05 August 2012

Shock Value (Jason Zinoman)

Jason Zinoman's Shock Value, a simultaneously intimate and wide-ranging history of 70s horror film, puts paid to the Christmas 2011 book haul, and it only took me till July 1st!

Horror, an admitted blind spot in my genre literacy, is as marginalized in film as in fiction; Zinoman argues--persuasively--that the seventies saw not only the much-vaunted New Hollywood of Coppola and Scorsese, but a parallel and still more gutsy revolution in scary movies. Directors like Wes Craven (Last House on the Left), Tobe Hooper (The Texas Chainsaw Massacre), and John Carpenter (Halloween, The Thing) rejected the over-the-top but harmless hijinx of Roger Corman, Vincent Price, and various atomic monsters (Night of the Lepus, anyone?) in favor of raw, primal fears.

Shock Value is a great read for any movie buff (it was, in fact, a gift for my erstwhile-film-major fiancé, who also enjoyed it), but I'd like to applaud Zinoman especially on two points. First, he's really good at describing visuals and sound--I know this seems a necessary skill for any film critic, but it's easy to just assume your audience has seen what you're talking about, and/or gloss over technique in favor of narrative, and he avoids both those pitfalls, without belaboring the reader with data. I've seen several of the movies he chronicles (Rosemary's Baby, Alien), and I wasn't bored reading their stories; several I haven't yet seen that his book made me add to my list (particularly The Texas Chainsaw Massacre and Carpenter's The Thing); and he ratifies my desire to NEVER EVER EVER see Last House on the Left, yeesh.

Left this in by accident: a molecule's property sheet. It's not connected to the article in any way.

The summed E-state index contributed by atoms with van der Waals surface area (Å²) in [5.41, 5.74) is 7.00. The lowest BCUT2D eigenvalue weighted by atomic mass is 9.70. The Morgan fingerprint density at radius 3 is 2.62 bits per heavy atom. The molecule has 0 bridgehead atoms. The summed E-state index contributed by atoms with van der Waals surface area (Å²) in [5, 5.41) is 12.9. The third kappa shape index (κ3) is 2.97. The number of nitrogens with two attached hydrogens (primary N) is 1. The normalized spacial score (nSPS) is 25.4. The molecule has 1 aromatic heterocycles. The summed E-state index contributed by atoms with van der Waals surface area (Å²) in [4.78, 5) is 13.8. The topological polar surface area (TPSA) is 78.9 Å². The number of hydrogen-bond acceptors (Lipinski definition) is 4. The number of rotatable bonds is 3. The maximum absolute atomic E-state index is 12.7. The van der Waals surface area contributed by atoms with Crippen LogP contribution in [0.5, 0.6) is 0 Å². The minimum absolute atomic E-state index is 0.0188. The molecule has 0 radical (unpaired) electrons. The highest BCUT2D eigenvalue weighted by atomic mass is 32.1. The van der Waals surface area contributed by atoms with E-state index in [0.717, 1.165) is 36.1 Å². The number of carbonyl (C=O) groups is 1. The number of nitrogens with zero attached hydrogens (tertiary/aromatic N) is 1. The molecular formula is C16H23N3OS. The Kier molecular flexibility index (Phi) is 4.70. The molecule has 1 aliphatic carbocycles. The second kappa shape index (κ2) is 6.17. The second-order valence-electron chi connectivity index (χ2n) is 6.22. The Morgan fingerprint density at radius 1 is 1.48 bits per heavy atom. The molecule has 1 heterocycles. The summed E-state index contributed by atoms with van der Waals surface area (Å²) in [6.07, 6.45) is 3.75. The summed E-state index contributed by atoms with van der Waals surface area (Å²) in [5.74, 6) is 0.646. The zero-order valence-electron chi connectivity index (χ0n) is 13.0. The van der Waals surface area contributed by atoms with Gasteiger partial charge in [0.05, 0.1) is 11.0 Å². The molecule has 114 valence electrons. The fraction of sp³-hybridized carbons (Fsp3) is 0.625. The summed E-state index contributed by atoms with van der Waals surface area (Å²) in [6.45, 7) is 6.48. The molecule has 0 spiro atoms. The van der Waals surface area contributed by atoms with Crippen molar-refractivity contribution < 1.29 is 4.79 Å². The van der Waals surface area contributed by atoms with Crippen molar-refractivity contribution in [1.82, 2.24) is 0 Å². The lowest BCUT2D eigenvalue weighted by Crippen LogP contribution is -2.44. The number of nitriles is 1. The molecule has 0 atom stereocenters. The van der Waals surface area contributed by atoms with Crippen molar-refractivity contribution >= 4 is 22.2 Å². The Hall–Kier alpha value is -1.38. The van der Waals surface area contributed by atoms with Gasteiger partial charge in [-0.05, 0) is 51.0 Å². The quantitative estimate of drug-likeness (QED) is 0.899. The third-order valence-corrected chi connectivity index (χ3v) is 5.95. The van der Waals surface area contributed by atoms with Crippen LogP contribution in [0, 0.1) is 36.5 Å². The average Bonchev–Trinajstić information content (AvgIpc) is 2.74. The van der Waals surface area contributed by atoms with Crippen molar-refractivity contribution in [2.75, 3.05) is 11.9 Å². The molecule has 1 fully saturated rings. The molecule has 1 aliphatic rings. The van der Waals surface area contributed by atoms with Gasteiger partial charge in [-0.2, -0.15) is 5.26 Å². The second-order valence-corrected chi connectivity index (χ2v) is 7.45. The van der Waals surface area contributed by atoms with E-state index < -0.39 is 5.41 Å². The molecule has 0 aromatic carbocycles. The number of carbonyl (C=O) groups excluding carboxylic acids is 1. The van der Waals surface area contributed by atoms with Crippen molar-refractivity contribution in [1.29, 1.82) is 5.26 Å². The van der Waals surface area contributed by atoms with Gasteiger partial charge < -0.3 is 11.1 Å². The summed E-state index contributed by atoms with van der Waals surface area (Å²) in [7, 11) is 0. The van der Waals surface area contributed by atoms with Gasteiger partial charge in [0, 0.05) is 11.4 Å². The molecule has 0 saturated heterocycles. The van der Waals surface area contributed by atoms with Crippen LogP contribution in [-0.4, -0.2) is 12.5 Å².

He also manages to combine artists' biographies with discussions and analyses of their art without giving in to the temptation to find analogues for every motif in said artist's life, a common and comfortable means of critique that is also really, really boring to me--in that it de-mystifies imagination, turning the godlike ability of the creative brain to create novelty into a sort of psychological waste product. Sure, it's worthwhile to connect the famous chest-burster scene from Alien with writer Dan O'Bannon's painful, lifelong digestive troubles (diagnosed as Crohn's disease in 1980, the year after the movie came out). But lots of people with Crohn's disease (all but one, in fact, out of an estimated half million in North America) didn't write that totally awesome, terrifying, still-shocking-no-matter-how-many-parodies-you've-seen moment. O'Bannon's genius isn't diminished or "explained" by his physical ailment. Zinoman gets that, and this makes Shock Value a much more interesting, entertaining book.

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